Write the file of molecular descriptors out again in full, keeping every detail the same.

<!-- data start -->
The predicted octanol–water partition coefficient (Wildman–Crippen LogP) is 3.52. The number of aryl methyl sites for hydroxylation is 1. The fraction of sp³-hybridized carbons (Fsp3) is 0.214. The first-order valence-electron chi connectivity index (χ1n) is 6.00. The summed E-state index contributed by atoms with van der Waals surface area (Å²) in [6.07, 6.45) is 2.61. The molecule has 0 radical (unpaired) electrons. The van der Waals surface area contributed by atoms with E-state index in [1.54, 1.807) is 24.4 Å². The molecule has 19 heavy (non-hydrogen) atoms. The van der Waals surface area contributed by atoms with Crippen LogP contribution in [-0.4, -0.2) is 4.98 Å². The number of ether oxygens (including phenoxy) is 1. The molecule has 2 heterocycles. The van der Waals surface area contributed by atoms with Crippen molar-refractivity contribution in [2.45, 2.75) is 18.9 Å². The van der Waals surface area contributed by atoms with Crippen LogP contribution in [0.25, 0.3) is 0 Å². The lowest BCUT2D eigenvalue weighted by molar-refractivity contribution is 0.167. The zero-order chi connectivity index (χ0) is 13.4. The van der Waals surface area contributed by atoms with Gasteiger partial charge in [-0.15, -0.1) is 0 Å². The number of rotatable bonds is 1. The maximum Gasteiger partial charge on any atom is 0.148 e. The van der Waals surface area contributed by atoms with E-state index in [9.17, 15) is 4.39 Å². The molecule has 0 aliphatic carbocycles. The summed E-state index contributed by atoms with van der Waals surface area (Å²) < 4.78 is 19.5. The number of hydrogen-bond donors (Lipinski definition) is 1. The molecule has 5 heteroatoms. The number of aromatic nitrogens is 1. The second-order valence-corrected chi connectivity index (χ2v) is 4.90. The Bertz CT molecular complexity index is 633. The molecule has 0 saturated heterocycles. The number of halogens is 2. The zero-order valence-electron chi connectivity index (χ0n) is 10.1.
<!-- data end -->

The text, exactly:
The predicted octanol–water partition coefficient (Wildman–Crippen LogP) is 3.52. The number of aryl methyl sites for hydroxylation is 1. The fraction of sp³-hybridized carbons (Fsp3) is 0.214. The first-order valence-electron chi connectivity index (χ1n) is 6.00. The summed E-state index contributed by atoms with van der Waals surface area (Å²) in [6.07, 6.45) is 2.61. The molecule has 0 radical (unpaired) electrons. The van der Waals surface area contributed by atoms with E-state index in [1.54, 1.807) is 24.4 Å². The molecule has 19 heavy (non-hydrogen) atoms. The van der Waals surface area contributed by atoms with Crippen LogP contribution in [-0.4, -0.2) is 4.98 Å². The number of ether oxygens (including phenoxy) is 1. The molecule has 2 heterocycles. The van der Waals surface area contributed by atoms with Crippen molar-refractivity contribution in [2.45, 2.75) is 18.9 Å². The van der Waals surface area contributed by atoms with Crippen LogP contribution in [0.25, 0.3) is 0 Å². The lowest BCUT2D eigenvalue weighted by molar-refractivity contribution is 0.167. The zero-order chi connectivity index (χ0) is 13.4. The van der Waals surface area contributed by atoms with Gasteiger partial charge in [-0.15, -0.1) is 0 Å². The number of rotatable bonds is 1. The maximum Gasteiger partial charge on any atom is 0.148 e. The van der Waals surface area contributed by atoms with E-state index in [9.17, 15) is 4.39 Å². The molecule has 0 aliphatic carbocycles. The summed E-state index contributed by atoms with van der Waals surface area (Å²) < 4.78 is 19.5. The number of hydrogen-bond donors (Lipinski definition) is 1. The molecule has 5 heteroatoms. The number of aromatic nitrogens is 1. The second-order valence-corrected chi connectivity index (χ2v) is 4.90. The Bertz CT molecular complexity index is 633. The molecule has 0 saturated heterocycles. The number of halogens is 2. The zero-order valence-electron chi connectivity index (χ0n) is 10.1.